Cardiff Connect, Examined Life

Examined life: Vaughan Gething (LLB 2001)

Labour’s Vaughan Gething (LLB 2001), Welsh Assembly member for Cardiff South and Penarth, was the first black President of the NUS Wales and the youngest President of the Wales Trade Union Congress.

Illustration of Vaughan Gething

I have always been aware of my joint [Welsh and Zambian] heritage and that has given me an interest in the wider world. It’s made me think about how and why people travel to and work in different countries. I think it’s helped to give me a positive outward looking view on Britain and the rest of the world.

My father’s roots made me consider higher education in Wales. He was a very proud Welshman and made that particularly clear on international days when he became much more animated than we were used to seeing.

I didn’t aspire to a career in politics. I really wanted be an international cricketer, a singer or a lawyer. I played decent level club cricket and enjoy a karaoke spot but I did end up being a solicitor.

I really enjoyed my time at Cardiff Law School. I was pretty certain about a career in law and had the offer of a training contract. I’d also had time in student politics and worked full time during my degree so I was used to working whilst enjoying living in Cardiff.

The recent surveys that show Cardiff is one of the UK’s best cities to live in are no surprise. I have always felt welcomed by the communities that I have lived in and the mix of green space and city centre activities remains enjoyable – but in representing part of the city, I recognise that it is not perfect and there are Cardiff citizens who need support. That certainly helped to drive me into seeking election.

I didn’t actively decide against being an MP, but the opportunity to represent the constituency that I live in arose at the Assembly. That sort of opportunity doesn’t come up very often and I have always been a supporter of devolution. The Assembly will undoubtedly continue to gain powers but crucially we have to deliver.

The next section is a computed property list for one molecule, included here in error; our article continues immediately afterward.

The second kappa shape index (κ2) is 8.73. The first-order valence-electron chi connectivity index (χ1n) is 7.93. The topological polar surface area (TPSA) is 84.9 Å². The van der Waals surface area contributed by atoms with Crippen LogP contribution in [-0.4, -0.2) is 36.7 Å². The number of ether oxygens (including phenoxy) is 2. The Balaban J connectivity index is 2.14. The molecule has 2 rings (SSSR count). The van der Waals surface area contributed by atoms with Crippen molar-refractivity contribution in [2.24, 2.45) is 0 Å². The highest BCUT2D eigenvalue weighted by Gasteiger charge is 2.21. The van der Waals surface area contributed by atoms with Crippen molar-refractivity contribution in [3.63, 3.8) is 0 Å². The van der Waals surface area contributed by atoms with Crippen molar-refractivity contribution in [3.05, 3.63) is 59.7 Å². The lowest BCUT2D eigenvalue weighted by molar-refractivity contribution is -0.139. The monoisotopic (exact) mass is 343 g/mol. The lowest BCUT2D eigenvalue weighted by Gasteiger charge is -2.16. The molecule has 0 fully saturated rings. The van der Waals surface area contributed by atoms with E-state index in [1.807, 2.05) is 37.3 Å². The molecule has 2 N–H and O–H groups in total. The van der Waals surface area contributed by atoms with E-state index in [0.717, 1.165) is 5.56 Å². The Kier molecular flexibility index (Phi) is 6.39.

One of my interests as Deputy Health Minister is minimum unit pricing, which should help to reduce problem drinking without penalising responsible drinkers. But there are always areas to work on – I have recently made announcements about improving eye healthcare, heart disease treatment and diabetes management.

Everyone has an experience and opinion of the health service. A significant part of our challenge is how people’s experience of the NHS and their view of the state of the NHS don’t match up. A majority of people express concern about the health service and yet over nine in ten are happy with their own experience of the NHS.

I received Jeremy Corbyn’s victory in the Labour leadership contest with interest. There is no question that the quality and ability of each party leader makes a real difference to how many people feel about that party and whether they then trust local candidates with their vote. I think we’re lucky to have had a succession of capable and popular leaders here in Wales.

There is change in ethnic minority representation in politics but not at the pace that I would wish to see. Whether you want to be or not, being black or Asian in the Assembly makes you a role model and people will judge you for better or worse. I think it’s really important that we make it easier for people who will follow.